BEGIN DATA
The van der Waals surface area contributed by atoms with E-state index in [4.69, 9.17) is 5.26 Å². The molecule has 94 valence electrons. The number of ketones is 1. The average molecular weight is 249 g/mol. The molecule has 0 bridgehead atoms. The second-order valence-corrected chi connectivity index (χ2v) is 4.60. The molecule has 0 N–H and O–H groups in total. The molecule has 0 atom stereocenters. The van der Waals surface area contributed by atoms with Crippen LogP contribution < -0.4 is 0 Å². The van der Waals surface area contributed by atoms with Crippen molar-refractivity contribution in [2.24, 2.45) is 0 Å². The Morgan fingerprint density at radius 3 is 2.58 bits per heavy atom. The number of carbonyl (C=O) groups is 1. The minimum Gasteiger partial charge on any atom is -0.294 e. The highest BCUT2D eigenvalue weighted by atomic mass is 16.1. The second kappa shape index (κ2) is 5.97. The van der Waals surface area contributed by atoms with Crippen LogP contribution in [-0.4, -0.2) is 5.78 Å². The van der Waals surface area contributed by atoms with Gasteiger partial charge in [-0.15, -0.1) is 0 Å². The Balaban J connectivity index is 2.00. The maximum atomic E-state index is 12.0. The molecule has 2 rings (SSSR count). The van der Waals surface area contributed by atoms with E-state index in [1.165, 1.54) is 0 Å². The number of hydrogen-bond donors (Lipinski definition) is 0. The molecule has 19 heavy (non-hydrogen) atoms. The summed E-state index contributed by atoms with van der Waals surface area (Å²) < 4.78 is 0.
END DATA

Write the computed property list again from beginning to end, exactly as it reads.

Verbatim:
The van der Waals surface area contributed by atoms with E-state index in [4.69, 9.17) is 5.26 Å². The molecule has 94 valence electrons. The number of ketones is 1. The average molecular weight is 249 g/mol. The molecule has 0 bridgehead atoms. The second-order valence-corrected chi connectivity index (χ2v) is 4.60. The molecule has 0 N–H and O–H groups in total. The molecule has 0 atom stereocenters. The van der Waals surface area contributed by atoms with Crippen LogP contribution < -0.4 is 0 Å². The van der Waals surface area contributed by atoms with Crippen molar-refractivity contribution in [2.24, 2.45) is 0 Å². The Morgan fingerprint density at radius 3 is 2.58 bits per heavy atom. The number of carbonyl (C=O) groups is 1. The minimum Gasteiger partial charge on any atom is -0.294 e. The highest BCUT2D eigenvalue weighted by atomic mass is 16.1. The second kappa shape index (κ2) is 5.97. The van der Waals surface area contributed by atoms with Crippen LogP contribution in [-0.4, -0.2) is 5.78 Å². The van der Waals surface area contributed by atoms with Gasteiger partial charge in [-0.15, -0.1) is 0 Å². The Balaban J connectivity index is 2.00. The maximum atomic E-state index is 12.0. The molecule has 2 rings (SSSR count). The van der Waals surface area contributed by atoms with E-state index in [1.165, 1.54) is 0 Å². The number of hydrogen-bond donors (Lipinski definition) is 0. The molecule has 19 heavy (non-hydrogen) atoms. The summed E-state index contributed by atoms with van der Waals surface area (Å²) < 4.78 is 0.